Show ponies and workhorses
A college political science professor of mine once used this analogy to understand politicians: “There are two types of politicians: the ‘show ponies’ and the ‘workhorses.’” The show ponies, he would say, are politicians who love—and seek—the limelight. They’re the Fox News politicians. The workhorses, in contrast, are the politicians who memorize an assembly’s rules and grind away at legislative writing.
The Windy City is the moment’s education show pony. The drama of Chicago’s teachers’ strike, chalk-full of a furious teacher’s union, the tough-talking mayor Rahm Emmanuel, and the veil of presidential politics have shone the spotlight on Chicago. For four days during the week of September 11 to 17 the strike made the front page of The New York Times. As theatrical show—yes, with some substance to boot—one cannot get much better than Chicago, September 2012. (Since this original publication of this article, the strike has ended.)
While the show’s been going on in Chicago, the workhorses of Ohio continue to plow ahead. In Dayton, education leaders are working toward higher quality charter schools, are implementing blended learning models into their classrooms, and are worrying about a fair and efficient school funding plan. In a Sunday news article, the Dayton Daily News highlighted the DECA charter schools, which includes a newly-opened elementary school (sponsored by Fordham) and a high school. DECA serves mostly economically-disadvantaged students from inner-city Dayton; yet, despite this challenge, the school received the state’s highest rating, “Excellent with Distinction” (A+), on its 2010-11 report card—the last year ratings were given to Ohio’s schools.
Also in Sunday’s paper was a recap of a recent roundtable moderated by the Dayton Daily News, during which local educators and education stakeholders discussed the hottest schooling topics. The conversation, which included Fordham’s Terry Ryan, revolved around issues in blended learning, school choice, and school funding. Springfield Local School District superintendent David Estrop, for example, spoke about the opening of a district-sponsored virtual school. The school offers instructional choices that include traditional teacher-led instruction, blended learning, and online courses. For districts like Springfield to survive, Estrop asserts, “it’s innovate or perish.”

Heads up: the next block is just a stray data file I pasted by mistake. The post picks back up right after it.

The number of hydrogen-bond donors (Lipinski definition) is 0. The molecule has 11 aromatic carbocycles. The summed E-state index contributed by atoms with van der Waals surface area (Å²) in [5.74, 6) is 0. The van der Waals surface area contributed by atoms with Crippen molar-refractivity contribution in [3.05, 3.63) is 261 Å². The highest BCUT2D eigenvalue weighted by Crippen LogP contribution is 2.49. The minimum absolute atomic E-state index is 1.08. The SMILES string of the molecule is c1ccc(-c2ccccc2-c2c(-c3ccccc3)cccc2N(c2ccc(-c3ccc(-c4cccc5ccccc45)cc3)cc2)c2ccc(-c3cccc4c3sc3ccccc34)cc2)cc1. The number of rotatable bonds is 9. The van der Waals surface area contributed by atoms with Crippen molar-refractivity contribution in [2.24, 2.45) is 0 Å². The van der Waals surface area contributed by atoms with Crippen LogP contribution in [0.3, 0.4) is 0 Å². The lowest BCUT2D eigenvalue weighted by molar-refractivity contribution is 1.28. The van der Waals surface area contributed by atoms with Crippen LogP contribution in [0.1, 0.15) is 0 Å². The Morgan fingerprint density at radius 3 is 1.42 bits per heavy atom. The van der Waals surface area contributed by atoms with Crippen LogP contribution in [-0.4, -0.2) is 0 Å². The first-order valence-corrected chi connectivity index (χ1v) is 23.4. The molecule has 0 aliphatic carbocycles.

Meanwhile, in Columbus, the state auditor continues his investigation of schools’ tampering with student attendance records. The auditor’s office has found that as many as 50,000 student test scores—equivalent to the size of Columbus City Schools—were excluded from a schools’ performance report card. The auditor’s office is presently investigating which scores were legitimately excluded and which were not. In a September 16 article, the Columbus Dispatch revealed further the extent of the alleged fraud. The article indicates the possible principal involvement in fraudulently removing student records in a few of Columbus City Schools’ buildings. The auditor’s tedious and costly investigation of serious student attendance record fraud should cause major reform in how schools enter, control for, and report accountability data.
Though the education world’s eyes have been fixated on Chicago, let’s not forget that significant and important education policy changes are happening in our own backyard. Ohio’s workhorses—whether they’re charter school leaders like Judy Hennessey of DECA, public school superintendents like David Estrop, or the host of investigators from the auditor’s office—are doing the yeoman’s work of making better quality education possible for more of the Buckeye State’s students.
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